Mike Allen Oct 25
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Virtually every Republican now a Trump Republican

Small Russian flags bearing the word "Trump" are thrown by a protester toward President Trump on Tuesday. Photo: J. Scott Applewhite / AP

So much media coverage centers on four Republican Trump critics — one retired, two retiring and one facing a deadly, possibly career- or life-ending cancer: George W. Bush, Sen. Jeff Flake (Ariz.), Senate Foreign Relations Chairman Bob Corker (Tenn.) and Senate Armed Services Chairman John McCain (Ariz.).

Lost in this: President Trump enjoys public support (despite private gripes) from most of the 49 other Senate Republicans and 239 House Republicans, including every person in elected leadership.

  • Trump got standing ovations from Senate Republicans, with Corker in the room.
  • This flows from his strong, sustained support of GOP voters.
  • Corker is right: Republicans in private cringe at the thought of President Trump. But it's meaningless if they publicly bow to him, routinely vote for him and never condemn him.
  • This — not the criticism by the few — is the story of the moment and the first nine months: With few accomplishments, countless petty GOP fights and slights, Trump is strong as ever.
  • Flake is the proof. While cable lapped up his anti-Trump retirement speech ("I will not be complicit"), the truth is he was forced out because he wrote a book critical of the president and saw his base turn on him. If Flake ran, he was toast. Arizona Republicans prefer Trump to Flake.
  • Corker is proof, too. He sucked up to Trump before turning on him. Once Corker turned, he was probably toast, too. Tennessee Republicans prefer Trump to Corker, too.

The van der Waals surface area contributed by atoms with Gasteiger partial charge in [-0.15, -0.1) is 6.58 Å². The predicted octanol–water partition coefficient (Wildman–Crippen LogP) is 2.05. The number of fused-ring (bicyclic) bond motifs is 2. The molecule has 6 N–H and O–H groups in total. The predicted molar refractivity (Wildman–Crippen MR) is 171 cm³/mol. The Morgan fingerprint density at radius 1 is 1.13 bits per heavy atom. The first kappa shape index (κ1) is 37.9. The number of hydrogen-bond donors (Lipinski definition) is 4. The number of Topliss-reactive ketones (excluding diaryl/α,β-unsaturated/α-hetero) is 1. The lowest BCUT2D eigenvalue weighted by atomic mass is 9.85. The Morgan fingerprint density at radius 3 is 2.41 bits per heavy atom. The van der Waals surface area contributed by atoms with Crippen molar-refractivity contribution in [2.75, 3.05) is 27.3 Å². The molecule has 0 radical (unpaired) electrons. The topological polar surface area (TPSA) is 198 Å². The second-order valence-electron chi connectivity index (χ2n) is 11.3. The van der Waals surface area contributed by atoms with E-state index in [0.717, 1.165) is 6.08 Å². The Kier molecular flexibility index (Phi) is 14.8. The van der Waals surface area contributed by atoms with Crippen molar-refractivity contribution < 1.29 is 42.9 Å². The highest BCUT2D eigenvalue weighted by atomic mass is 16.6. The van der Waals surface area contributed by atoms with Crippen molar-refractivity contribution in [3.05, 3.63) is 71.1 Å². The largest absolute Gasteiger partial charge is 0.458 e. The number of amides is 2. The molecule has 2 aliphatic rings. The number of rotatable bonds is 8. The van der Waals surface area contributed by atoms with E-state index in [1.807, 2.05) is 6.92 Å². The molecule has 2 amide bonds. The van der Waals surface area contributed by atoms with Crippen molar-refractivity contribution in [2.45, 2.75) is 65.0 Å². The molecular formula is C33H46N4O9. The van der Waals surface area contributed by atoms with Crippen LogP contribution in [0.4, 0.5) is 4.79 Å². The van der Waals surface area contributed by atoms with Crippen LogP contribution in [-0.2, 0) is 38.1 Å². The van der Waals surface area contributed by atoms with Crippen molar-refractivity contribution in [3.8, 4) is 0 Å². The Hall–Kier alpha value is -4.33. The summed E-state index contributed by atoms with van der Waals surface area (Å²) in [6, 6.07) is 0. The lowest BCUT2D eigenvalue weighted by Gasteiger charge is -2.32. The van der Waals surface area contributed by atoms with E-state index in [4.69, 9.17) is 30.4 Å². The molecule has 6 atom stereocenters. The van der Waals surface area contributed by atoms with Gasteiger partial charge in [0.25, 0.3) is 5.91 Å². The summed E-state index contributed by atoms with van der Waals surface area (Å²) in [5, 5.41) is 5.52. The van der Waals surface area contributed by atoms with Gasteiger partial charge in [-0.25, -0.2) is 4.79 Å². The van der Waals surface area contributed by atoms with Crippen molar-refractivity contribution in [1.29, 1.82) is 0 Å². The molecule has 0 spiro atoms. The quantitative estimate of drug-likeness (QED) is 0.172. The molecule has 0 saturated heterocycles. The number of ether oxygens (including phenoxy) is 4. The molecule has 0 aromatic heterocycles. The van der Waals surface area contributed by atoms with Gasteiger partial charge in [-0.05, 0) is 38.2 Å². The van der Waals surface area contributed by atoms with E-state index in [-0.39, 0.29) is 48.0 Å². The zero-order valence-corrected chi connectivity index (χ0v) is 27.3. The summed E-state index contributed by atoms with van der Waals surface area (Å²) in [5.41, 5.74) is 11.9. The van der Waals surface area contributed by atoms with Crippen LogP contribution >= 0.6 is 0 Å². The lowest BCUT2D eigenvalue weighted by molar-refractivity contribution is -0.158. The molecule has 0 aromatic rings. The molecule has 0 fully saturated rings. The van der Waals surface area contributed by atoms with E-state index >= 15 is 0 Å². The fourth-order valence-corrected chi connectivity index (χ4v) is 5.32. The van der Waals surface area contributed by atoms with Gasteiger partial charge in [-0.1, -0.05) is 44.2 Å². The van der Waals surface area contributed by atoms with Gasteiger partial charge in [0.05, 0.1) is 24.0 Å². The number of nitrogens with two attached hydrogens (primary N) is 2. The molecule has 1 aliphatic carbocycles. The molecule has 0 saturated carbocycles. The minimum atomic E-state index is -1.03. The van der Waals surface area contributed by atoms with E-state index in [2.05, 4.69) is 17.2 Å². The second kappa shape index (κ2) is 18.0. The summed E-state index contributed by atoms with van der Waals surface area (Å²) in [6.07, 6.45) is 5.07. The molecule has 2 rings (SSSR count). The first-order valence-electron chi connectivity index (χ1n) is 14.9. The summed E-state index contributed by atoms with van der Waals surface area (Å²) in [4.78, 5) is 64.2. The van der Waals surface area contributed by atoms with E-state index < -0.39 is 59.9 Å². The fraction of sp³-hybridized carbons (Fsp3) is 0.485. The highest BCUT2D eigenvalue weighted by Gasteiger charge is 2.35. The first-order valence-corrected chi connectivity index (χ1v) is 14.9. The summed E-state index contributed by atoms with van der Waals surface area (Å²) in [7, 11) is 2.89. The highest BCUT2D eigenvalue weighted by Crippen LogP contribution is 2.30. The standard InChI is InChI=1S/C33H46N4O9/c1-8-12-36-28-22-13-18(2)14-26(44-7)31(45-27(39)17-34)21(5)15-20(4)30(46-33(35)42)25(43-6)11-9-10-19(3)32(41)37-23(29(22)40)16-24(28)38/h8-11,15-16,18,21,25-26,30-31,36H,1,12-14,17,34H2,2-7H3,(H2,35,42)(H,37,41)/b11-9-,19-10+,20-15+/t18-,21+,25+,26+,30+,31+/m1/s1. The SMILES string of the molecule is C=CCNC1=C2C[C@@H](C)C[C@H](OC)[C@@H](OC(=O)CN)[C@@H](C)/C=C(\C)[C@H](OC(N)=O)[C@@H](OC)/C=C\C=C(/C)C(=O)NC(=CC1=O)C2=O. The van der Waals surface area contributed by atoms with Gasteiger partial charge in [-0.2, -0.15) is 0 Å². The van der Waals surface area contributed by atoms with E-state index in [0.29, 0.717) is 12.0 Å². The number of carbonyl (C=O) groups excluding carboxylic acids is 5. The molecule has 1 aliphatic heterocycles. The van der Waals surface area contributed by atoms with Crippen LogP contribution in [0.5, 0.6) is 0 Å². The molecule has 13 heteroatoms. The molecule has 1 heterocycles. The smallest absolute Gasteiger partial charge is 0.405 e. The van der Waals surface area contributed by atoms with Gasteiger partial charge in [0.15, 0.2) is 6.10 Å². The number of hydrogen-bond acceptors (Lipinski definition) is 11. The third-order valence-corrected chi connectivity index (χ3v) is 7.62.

Sound smart: For all the warnings of how harshly history will judge the Trump enablers, that history will need to be told in an exceptionally long book — because the vast majority of Republicans are forever marked as Trump Republicans.

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Alexi McCammond 9 hours ago
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Trump signs spending bill despite veto threat

Photo: Mark Wilson/Getty Images

President Trump announced that he has signed the $1.3 trillion spending bill that passed Congress last night "as a matter of national security," even though he threatened to veto earlier today, citing the bill's increase in defense spending. "My highest duty is to keep America safe," Trump said. He said he's disappointed in most of the bill.

Key quote: "I will never sign another bill like this again. I'm not going to do it again. Nobody read it. It's only hours old."

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Two signs Venezuela's Maduro can't hang on forever

Maduro at a military parade in 2017. Photo: JUAN BARRETO/AFP/Getty Images

Given the depth and longevity of Venezuela’s political and economic crisis, President Nicolas Maduro, the salsa-loving successor to strongman Hugo Chavez, has clung to power with remarkable tenacity.

He may hang on a while longer, but new evidence emerged this week that makes clear why he can’t survive indefinitely.